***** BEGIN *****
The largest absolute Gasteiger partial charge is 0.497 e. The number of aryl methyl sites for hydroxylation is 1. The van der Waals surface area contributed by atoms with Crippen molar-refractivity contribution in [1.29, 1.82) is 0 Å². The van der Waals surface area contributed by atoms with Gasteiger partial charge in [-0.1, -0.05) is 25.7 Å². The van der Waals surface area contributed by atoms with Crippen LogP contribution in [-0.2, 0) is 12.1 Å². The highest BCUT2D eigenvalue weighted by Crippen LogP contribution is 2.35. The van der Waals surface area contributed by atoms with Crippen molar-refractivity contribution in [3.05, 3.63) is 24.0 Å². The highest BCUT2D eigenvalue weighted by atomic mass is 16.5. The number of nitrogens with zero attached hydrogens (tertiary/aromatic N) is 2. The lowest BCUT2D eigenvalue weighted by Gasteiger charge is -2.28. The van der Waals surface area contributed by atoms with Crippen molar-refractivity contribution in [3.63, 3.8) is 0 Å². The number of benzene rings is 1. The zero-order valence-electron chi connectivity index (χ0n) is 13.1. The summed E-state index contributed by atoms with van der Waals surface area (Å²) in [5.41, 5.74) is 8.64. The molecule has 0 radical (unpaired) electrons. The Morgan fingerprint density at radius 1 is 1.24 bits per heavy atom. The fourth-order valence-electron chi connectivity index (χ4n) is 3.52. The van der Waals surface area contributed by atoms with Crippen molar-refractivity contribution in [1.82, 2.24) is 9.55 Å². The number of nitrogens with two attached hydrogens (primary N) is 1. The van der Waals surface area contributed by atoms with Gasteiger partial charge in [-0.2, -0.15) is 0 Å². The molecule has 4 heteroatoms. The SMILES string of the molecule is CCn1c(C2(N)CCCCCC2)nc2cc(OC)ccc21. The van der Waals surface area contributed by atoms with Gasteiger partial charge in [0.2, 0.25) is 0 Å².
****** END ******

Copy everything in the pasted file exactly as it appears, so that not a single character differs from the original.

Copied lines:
The largest absolute Gasteiger partial charge is 0.497 e. The number of aryl methyl sites for hydroxylation is 1. The van der Waals surface area contributed by atoms with Crippen molar-refractivity contribution in [1.29, 1.82) is 0 Å². The van der Waals surface area contributed by atoms with Gasteiger partial charge in [-0.1, -0.05) is 25.7 Å². The van der Waals surface area contributed by atoms with Crippen LogP contribution in [-0.2, 0) is 12.1 Å². The highest BCUT2D eigenvalue weighted by Crippen LogP contribution is 2.35. The van der Waals surface area contributed by atoms with Crippen molar-refractivity contribution in [3.05, 3.63) is 24.0 Å². The highest BCUT2D eigenvalue weighted by atomic mass is 16.5. The number of nitrogens with zero attached hydrogens (tertiary/aromatic N) is 2. The lowest BCUT2D eigenvalue weighted by Gasteiger charge is -2.28. The van der Waals surface area contributed by atoms with Crippen molar-refractivity contribution in [3.63, 3.8) is 0 Å². The number of benzene rings is 1. The zero-order valence-electron chi connectivity index (χ0n) is 13.1. The summed E-state index contributed by atoms with van der Waals surface area (Å²) in [5.41, 5.74) is 8.64. The molecule has 0 radical (unpaired) electrons. The Morgan fingerprint density at radius 1 is 1.24 bits per heavy atom. The fourth-order valence-electron chi connectivity index (χ4n) is 3.52. The van der Waals surface area contributed by atoms with Crippen molar-refractivity contribution in [1.82, 2.24) is 9.55 Å². The number of nitrogens with two attached hydrogens (primary N) is 1. The van der Waals surface area contributed by atoms with Gasteiger partial charge in [-0.2, -0.15) is 0 Å². The molecule has 4 heteroatoms. The SMILES string of the molecule is CCn1c(C2(N)CCCCCC2)nc2cc(OC)ccc21. The van der Waals surface area contributed by atoms with Gasteiger partial charge in [0.2, 0.25) is 0 Å².